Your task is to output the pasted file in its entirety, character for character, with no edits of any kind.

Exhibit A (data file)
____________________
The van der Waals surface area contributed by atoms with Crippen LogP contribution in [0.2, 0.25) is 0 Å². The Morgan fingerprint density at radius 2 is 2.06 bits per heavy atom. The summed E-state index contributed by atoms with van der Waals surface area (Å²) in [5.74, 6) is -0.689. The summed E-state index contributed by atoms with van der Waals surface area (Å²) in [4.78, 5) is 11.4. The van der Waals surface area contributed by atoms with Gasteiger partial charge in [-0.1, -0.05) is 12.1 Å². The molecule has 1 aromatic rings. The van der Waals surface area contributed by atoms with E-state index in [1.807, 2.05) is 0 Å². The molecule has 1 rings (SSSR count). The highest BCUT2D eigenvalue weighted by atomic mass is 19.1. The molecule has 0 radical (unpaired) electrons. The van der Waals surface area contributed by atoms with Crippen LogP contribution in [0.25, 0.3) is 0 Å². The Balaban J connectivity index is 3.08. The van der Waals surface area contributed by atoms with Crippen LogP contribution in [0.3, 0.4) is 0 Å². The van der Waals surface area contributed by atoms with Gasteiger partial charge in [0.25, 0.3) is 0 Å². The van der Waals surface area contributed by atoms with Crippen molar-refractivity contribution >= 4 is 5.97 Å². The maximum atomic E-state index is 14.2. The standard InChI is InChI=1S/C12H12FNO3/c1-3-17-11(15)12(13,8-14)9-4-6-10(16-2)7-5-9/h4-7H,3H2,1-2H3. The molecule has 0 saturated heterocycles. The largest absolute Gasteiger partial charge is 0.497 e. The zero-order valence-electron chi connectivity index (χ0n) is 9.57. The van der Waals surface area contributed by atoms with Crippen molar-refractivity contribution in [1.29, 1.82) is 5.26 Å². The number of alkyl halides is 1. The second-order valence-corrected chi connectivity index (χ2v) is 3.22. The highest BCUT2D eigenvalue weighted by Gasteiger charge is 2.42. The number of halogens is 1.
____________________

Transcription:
The van der Waals surface area contributed by atoms with Crippen LogP contribution in [0.2, 0.25) is 0 Å². The Morgan fingerprint density at radius 2 is 2.06 bits per heavy atom. The summed E-state index contributed by atoms with van der Waals surface area (Å²) in [5.74, 6) is -0.689. The summed E-state index contributed by atoms with van der Waals surface area (Å²) in [4.78, 5) is 11.4. The van der Waals surface area contributed by atoms with Gasteiger partial charge in [-0.1, -0.05) is 12.1 Å². The molecule has 1 aromatic rings. The van der Waals surface area contributed by atoms with E-state index in [1.807, 2.05) is 0 Å². The molecule has 1 rings (SSSR count). The highest BCUT2D eigenvalue weighted by atomic mass is 19.1. The molecule has 0 radical (unpaired) electrons. The van der Waals surface area contributed by atoms with Crippen LogP contribution in [0.25, 0.3) is 0 Å². The Balaban J connectivity index is 3.08. The van der Waals surface area contributed by atoms with Crippen LogP contribution in [0.3, 0.4) is 0 Å². The van der Waals surface area contributed by atoms with Gasteiger partial charge in [0.25, 0.3) is 0 Å². The van der Waals surface area contributed by atoms with Crippen molar-refractivity contribution >= 4 is 5.97 Å². The maximum atomic E-state index is 14.2. The standard InChI is InChI=1S/C12H12FNO3/c1-3-17-11(15)12(13,8-14)9-4-6-10(16-2)7-5-9/h4-7H,3H2,1-2H3. The molecule has 0 saturated heterocycles. The largest absolute Gasteiger partial charge is 0.497 e. The zero-order valence-electron chi connectivity index (χ0n) is 9.57. The van der Waals surface area contributed by atoms with Crippen molar-refractivity contribution in [1.29, 1.82) is 5.26 Å². The number of alkyl halides is 1. The second-order valence-corrected chi connectivity index (χ2v) is 3.22. The highest BCUT2D eigenvalue weighted by Gasteiger charge is 2.42. The number of halogens is 1.